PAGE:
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Stephen Webb
10-03-2003, 12:33 PM
Hello again.

I am trying to load compressed textures into OpenGL on Linux. I have been able to load an uncompressed texture and successfully get the card/driver to compress it (I verified with glGetTexLevelParameteriv() calls...).

My problem is in using the glCompressedTexImage2DARB() and
glGetCompressedTexImageARB() functions.

When I compile, I get the following undefined symbol errors:

compressed_texture.cc:171: `glGetCompressedTexImageARB' undeclared (first use
this function)
compressed_texture.cc:171: (Each undeclared identifier is reported only once
for each function it appears in.)
compressed_texture.cc:172: `glCompressedTexImage2DARB' undeclared (first use
this function)


Is this not supported with the Linux driver? Do you have any suggestions of how to make it behave?

Thanks

-Steve

pkaler
10-03-2003, 02:06 PM
Functions are declared in a header. Usually glext.h or something.

Then functions are defined in a .so file.

The function you are looking for is not declared. You could update your glext.h yourself or use something like the extension loading library. http://www.levp.de/3d/index.html

It supports GL_ARB_texture_compression.

Stephen Webb
10-03-2003, 02:38 PM
What I found was that the function:

glGetCompressedTextureARB is declared in glext.h (which I am includin) inside of a #ifdef GL_GLEXT_PROTOTYPES block.

I grepped through all of the opengl headers, and couldn't find anywhere where GL_GLEXT_PROTOTYPES was #defined. SO, I added a line in my main.cc file before any #includes..

#define GL_GLEXT_PROTOTYPES

now the program compiles and runs fine, but it just seems weird to me.

??

-Steve

azcoder
10-04-2003, 06:19 AM
I had to do a similar thing to get GLX pbuffer support. As far as I know, declaring GL_GLXEXT_PROTOTYPES is the correct way to enable these functions.

Perhaps some of these functions are only "supported" for testing purposes in the driver?

Anyway, if it works then code on....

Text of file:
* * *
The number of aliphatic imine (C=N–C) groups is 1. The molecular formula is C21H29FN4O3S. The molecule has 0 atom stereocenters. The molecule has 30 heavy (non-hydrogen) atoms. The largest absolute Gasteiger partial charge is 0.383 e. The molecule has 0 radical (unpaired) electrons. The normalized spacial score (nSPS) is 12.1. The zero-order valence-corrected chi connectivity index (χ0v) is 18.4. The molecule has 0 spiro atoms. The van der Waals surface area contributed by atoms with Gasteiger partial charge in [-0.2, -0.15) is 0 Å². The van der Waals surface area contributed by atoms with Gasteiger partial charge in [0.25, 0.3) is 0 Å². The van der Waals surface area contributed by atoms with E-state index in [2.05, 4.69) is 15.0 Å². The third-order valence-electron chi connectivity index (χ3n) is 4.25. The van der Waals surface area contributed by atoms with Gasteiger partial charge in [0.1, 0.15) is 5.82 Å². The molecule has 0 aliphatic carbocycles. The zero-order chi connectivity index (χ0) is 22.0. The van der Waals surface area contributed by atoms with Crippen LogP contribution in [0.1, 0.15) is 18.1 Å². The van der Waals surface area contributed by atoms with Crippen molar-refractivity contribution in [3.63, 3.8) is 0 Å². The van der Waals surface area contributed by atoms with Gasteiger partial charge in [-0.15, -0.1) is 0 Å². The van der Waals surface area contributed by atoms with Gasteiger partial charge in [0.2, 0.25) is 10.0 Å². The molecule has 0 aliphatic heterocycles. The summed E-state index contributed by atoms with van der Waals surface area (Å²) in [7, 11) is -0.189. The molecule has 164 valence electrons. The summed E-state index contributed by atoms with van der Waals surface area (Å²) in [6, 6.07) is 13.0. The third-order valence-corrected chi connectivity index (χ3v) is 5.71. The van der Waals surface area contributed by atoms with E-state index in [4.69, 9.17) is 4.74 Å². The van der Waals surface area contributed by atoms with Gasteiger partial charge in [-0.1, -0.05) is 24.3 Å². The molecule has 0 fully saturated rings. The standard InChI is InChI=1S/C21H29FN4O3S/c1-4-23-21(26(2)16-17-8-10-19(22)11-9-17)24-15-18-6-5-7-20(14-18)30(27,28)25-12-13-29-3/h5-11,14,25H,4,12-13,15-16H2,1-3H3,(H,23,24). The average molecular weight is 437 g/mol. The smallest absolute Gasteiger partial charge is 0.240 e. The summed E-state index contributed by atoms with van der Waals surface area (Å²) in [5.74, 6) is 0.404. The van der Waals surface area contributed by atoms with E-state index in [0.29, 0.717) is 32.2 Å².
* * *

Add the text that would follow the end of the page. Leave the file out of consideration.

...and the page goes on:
Good Luck

elias
10-07-2003, 10:12 AM
That's probably because gl extension functions are meant to be loaded dynamically, in which case the glext.h prototypes would interfere with the functions pointer symbols with the same name.

- elias

OneSadCookie
10-08-2003, 02:48 AM
You should never name your function pointers exactly as the entrypoints for precisely this reason -- not all OpenGL headers let you avoid getting the prototypes the way your glext.h does.

The question here is what are you planning to do with this project? If it's just for your own entertainment and/or edification, you can quite happily define GL_GLEXT_PROTOTYPES and forget about it. If you want to distribute a binary to someone who might have a different graphics card driver, you should use glXGetProcAddressARB to retrieve the function pointers (or let an extension-loading library do it for you).

Stephen Webb
10-19-2003, 03:40 PM
If you want to distribute a binary to someone who might have a different graphics card driver, you should use glXGetProcAddressARB to retrieve the function pointers (or let an extension-loading library do it for you).

Thanks for your insight. I will certainly keep this in mind and do it properly.

-Steve

idr
11-30-2003, 05:09 PM
Also, when you use glXGetProcAddressARB do NOT name your function pointer the same thing as the function. That is, DO NOT do this:

glCompressedTexImage2DARB = glXGetProcAddressARB("glCompressedTexImage2DARB");

libGL is usually linked with "lazy" symbols, just like libc. If there is a call to glCompressedTexImage2DARB in libGL, it will call YOUR function pointer instead of its internal function. The net result is you will spend a lot of time trying to figure out why your app is segfaulting.